Grand Jury Investigation and Indictment

2012-06-29 11:51:48

Grand juries, comprising sixteen to twenty-three citizens serving for extended periods of time, wield tremendous investigative power and determine whether a criminal accusation called an ‘‘indictment’’ is warranted because there exists probable cause to believe that an individual has engaged in criminal conduct. The grand jury, with its roots in ancient civilizations, came to the American colonies with the English common law. The right to grand jury indictment in serious federal criminal prosecutions later was enshrined in the Bill of Rights, in the Fifth Amendment. Although the Supreme Court declared in the 1884 case of Hurtado v. California, 110 U.S. 516 (1884), that the Constitution does not require states to use grand jury indictment to institute criminal proceedings, a number of states make grand jury indictment mandatory for serious crimes.

The grand jury has nearly boundless power of investigation. This investigative prerogative extends not only to testimony and documents, but also to physical evidence. There are two types of grand jury subpoenas: subpoenas duces tecum, which seek documents and other tangible items, and subpoenas ad testificandum, which seek testimony from specified witnesses before the grand jury at a certain date and time. Although subpoenas duces tecum generally command the evidence to be brought to the grand jury at a specified date and time, compliance with such a subpoena is often satisfied more informally, with materials delivered to the office of the prosecutor. The issuance of subpoenas is ostensibly the province of the grand jurors, although decisions regarding whether, when, and to whom to issue grand jury subpoenas typically are made solely by the prosecutor presenting evidence to the grand jury.

Constraints on the subpoena power are found in certain constitutional, statutory, and commonlaw privileges. One important constitutional privilege is the Fifth Amendment’s privilege against selfincrimination, which forbids compulsion of statements tending to incriminate the witness.Agrand jury witness asserting the privilege against self-incrimination may be compelled to testify once granted immunity. Failure to testify after a grant of immunity gives rise to contempt and possible incarceration. Although prosecutors may institute self-imposed constraints on subpoenaing members of the news media, the Supreme Court has not recognized a news-gathering privilege under the First Amendment. Indeed, in a number of high-profile grand jury investigations, reporters have been jailed after refusing to testify regarding sources.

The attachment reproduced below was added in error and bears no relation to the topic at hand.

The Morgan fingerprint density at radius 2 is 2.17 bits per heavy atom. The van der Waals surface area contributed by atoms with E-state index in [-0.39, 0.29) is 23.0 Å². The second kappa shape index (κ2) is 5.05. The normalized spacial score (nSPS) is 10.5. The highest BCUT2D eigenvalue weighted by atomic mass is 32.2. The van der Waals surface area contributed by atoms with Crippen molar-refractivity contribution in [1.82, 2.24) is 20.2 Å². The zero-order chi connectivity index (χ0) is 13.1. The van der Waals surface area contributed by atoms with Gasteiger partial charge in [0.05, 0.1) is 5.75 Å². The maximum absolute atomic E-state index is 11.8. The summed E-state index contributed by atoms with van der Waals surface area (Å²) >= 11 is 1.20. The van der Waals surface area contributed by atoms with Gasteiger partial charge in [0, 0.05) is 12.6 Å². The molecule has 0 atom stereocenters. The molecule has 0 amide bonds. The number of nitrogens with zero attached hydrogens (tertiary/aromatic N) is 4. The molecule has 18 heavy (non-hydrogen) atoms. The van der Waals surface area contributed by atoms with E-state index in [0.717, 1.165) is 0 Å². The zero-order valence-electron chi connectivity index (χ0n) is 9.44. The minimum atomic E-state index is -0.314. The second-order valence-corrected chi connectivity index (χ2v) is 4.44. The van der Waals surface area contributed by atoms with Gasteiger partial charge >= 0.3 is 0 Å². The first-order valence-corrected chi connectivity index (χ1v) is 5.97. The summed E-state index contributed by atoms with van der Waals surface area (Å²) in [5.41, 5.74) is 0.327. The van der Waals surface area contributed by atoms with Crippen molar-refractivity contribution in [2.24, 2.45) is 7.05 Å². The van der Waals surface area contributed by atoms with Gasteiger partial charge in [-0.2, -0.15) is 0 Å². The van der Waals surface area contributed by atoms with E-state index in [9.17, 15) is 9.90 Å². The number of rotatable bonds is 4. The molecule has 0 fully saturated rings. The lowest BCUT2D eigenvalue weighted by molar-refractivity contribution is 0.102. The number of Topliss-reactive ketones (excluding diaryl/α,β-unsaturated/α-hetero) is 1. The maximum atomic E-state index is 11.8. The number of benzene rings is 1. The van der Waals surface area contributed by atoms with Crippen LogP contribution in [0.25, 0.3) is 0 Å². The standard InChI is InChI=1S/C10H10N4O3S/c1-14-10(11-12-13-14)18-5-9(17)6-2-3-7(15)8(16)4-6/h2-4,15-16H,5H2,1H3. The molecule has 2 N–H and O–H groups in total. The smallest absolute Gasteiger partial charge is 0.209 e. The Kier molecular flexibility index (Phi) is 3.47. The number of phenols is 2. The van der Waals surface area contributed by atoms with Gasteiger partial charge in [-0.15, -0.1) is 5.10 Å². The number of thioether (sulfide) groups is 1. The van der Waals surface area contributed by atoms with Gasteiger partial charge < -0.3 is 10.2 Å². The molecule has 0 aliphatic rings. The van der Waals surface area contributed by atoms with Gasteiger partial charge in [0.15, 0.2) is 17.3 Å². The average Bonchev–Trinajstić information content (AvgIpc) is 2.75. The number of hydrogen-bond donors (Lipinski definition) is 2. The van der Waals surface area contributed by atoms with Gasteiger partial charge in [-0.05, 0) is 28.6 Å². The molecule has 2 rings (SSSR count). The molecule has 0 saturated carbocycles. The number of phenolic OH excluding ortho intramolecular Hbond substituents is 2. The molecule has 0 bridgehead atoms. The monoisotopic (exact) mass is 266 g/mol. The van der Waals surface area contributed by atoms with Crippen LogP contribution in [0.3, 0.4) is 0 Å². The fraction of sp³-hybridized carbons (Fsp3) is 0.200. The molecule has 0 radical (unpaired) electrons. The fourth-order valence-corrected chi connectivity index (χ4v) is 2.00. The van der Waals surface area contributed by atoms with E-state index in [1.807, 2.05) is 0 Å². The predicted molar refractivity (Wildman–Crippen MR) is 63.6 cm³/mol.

In addition to constitutional privilege, certain common law evidentiary privileges, such as the marital privilege, shield against the grand jury subpoena power. Perhaps the most well-known common law privilege is the attorney–client privilege, which protects confidential communications made by the client to the attorney for the purpose of obtaining legal advice. The privilege is controlled by the client and may extend to communications with those who aid the attorney in the provision of legal advice, such as forensic accountants. The attorney–client privilege may be pierced and disclosure of such confidential communications may be compelled if the communications were made in furtherance of criminal or fraudulent activity.